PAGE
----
iPhone 5 battery replacement process (iFixit 001)

DigiTimes, the hit and miss Taiwanese trade publication, is reporting this morning that Apple is moving from labor-intensive iPhone battery production to fully automated production lines in 2014. The move is said to stem from Apple’s desire to reduce its manpower demand and is expected to prompt other consumer electronics vendors to follow suit, as per supply chain chatter…

DigiTimes writes:

With automated production lines, Apple will be able to move manufacturing to wherever it likes; however, since most of its other component supply partners are still located in China, the US-based vendor is unlikely to make any significant moves in the short term, the sources added.

Apple and other vendors are said to face labor shortages and high turnover rates because young people are increasingly unwilling to take manufacturing jobs due to low wages and very long hours.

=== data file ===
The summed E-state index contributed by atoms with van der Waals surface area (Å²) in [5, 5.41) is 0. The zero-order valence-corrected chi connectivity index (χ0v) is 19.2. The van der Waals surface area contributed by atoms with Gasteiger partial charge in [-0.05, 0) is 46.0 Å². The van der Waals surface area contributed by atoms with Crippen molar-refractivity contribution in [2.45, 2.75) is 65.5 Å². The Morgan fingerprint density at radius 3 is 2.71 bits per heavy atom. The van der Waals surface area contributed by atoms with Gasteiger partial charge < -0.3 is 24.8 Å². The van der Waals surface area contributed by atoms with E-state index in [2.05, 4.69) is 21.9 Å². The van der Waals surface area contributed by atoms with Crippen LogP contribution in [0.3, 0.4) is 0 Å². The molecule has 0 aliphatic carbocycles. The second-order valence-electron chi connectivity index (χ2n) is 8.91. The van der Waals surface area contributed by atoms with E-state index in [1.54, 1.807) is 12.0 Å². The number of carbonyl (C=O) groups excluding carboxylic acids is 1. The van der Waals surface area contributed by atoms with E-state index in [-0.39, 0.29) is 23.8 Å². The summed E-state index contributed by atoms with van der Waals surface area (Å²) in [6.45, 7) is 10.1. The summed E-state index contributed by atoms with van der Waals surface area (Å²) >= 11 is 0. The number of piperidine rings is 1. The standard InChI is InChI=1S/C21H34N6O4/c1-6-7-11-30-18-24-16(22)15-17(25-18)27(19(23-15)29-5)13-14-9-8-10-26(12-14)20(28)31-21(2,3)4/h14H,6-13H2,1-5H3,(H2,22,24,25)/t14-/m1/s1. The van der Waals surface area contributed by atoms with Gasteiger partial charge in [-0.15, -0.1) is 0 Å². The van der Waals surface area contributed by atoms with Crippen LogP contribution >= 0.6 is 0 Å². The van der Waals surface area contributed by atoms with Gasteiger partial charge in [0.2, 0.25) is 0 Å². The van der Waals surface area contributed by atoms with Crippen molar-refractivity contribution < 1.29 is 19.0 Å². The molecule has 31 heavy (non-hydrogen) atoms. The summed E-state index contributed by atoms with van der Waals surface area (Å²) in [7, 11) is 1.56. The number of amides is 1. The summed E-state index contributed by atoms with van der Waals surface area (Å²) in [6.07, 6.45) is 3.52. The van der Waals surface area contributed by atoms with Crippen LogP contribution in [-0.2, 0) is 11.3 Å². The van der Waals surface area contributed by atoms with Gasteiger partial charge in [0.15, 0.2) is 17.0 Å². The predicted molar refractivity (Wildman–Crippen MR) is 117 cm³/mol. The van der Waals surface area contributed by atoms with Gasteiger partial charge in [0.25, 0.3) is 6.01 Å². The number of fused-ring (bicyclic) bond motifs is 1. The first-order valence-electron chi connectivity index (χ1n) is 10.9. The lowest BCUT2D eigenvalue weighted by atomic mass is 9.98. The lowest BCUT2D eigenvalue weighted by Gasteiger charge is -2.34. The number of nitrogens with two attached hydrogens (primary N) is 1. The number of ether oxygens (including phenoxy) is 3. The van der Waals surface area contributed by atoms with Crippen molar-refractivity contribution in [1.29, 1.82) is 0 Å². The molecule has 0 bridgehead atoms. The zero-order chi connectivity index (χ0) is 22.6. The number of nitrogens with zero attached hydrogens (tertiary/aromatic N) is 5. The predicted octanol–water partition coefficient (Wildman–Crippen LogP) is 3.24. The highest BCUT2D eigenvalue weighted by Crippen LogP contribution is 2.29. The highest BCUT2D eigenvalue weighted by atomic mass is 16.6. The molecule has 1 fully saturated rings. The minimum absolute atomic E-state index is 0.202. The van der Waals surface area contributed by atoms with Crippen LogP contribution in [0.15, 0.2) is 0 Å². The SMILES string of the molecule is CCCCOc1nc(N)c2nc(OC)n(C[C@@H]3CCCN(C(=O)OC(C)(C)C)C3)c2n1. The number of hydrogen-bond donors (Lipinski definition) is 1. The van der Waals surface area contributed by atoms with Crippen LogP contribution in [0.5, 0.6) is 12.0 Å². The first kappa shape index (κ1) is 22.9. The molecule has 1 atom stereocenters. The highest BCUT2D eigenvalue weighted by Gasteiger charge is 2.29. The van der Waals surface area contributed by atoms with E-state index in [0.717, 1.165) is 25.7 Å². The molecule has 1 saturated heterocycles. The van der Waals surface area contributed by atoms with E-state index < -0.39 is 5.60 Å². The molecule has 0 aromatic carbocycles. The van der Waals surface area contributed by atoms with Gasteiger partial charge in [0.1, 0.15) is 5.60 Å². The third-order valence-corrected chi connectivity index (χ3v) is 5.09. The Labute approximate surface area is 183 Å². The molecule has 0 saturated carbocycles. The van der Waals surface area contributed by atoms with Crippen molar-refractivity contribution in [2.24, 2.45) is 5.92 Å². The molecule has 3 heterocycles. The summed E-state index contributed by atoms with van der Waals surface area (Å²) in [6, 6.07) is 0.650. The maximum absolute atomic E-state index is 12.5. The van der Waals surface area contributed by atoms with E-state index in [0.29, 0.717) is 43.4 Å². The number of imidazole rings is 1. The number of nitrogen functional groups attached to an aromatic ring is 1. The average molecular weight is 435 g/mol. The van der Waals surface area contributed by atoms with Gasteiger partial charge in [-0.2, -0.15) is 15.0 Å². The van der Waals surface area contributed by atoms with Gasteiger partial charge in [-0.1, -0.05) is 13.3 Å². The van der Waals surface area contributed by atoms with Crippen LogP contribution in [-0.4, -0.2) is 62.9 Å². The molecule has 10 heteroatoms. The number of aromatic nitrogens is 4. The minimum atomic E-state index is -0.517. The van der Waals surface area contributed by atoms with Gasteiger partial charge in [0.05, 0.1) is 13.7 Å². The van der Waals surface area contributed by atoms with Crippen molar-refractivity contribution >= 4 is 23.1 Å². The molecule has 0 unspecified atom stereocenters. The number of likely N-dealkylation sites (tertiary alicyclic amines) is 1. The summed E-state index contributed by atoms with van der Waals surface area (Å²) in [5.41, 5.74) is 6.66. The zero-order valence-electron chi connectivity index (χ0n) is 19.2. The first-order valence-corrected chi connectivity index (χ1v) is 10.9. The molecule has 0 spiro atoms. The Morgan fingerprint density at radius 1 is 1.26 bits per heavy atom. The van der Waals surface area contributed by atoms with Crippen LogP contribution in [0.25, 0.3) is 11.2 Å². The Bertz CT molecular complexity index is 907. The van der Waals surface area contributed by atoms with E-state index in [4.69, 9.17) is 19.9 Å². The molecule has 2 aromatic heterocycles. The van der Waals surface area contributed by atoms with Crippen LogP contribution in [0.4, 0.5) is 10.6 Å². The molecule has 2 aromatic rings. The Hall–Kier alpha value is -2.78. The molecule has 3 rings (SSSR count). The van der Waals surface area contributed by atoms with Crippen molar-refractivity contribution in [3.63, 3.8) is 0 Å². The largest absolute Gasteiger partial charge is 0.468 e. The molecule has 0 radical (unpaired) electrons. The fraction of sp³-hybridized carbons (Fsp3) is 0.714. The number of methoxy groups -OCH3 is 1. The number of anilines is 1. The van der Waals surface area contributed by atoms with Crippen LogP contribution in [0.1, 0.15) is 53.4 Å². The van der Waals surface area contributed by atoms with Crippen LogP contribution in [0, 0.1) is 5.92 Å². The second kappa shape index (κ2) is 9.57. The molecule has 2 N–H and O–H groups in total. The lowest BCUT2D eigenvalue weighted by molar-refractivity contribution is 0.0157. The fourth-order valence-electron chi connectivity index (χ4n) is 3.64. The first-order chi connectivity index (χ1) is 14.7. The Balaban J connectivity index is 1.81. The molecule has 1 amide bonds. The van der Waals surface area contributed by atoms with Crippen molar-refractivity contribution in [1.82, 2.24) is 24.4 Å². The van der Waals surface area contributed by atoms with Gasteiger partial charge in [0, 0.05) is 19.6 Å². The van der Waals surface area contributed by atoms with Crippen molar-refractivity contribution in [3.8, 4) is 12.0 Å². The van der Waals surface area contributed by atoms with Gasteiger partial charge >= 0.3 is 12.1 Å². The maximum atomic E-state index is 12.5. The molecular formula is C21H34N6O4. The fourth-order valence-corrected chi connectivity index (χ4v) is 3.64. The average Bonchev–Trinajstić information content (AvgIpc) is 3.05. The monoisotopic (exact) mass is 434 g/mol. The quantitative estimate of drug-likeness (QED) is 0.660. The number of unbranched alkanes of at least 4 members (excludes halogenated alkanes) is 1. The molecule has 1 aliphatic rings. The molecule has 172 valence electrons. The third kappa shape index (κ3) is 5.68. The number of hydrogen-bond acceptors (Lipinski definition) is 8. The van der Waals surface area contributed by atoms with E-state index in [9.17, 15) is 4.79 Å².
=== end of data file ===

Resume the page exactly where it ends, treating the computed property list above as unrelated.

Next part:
Besides, minimum wages in China are on the rise, adding up to increased costs.

DigiTimes reminds us that Apple previously automated Mac Pro and iMac production lines, adding that “other than materials and final assembly, manpower is not required for the rest of the manufacturing.”

The news is interesting in light of Foxconn’s ongoing efforts to replace workers with about a million robots to take over some of the labor-intensive assembly work.

The three-year initiative, however, has hit roadblocks due to high costs: each robot costs an estimated $20,000-$25,000 to produce. Foxconn’s plan could receive a boost from no other than Google, whose Andy Rubin recently met with Foxconn founder, CEO and Chairman to discuss speeding up robot deployment at Foxconn’s plants.

These machines would run Google’s upcoming robotic operating system for manufacturers and the two firms are said to have been collaborating since 2014 to carry out Google’s vision for robotics in manufacturing.

Foxconn, also known as Hon Hai Precision Industry Co., is the world’s #1 contract manufacturer and Apple’s preferred partner (alongside Pegatron) that assembles iPhones, iPads and its other products.

Image top of post via iFixit.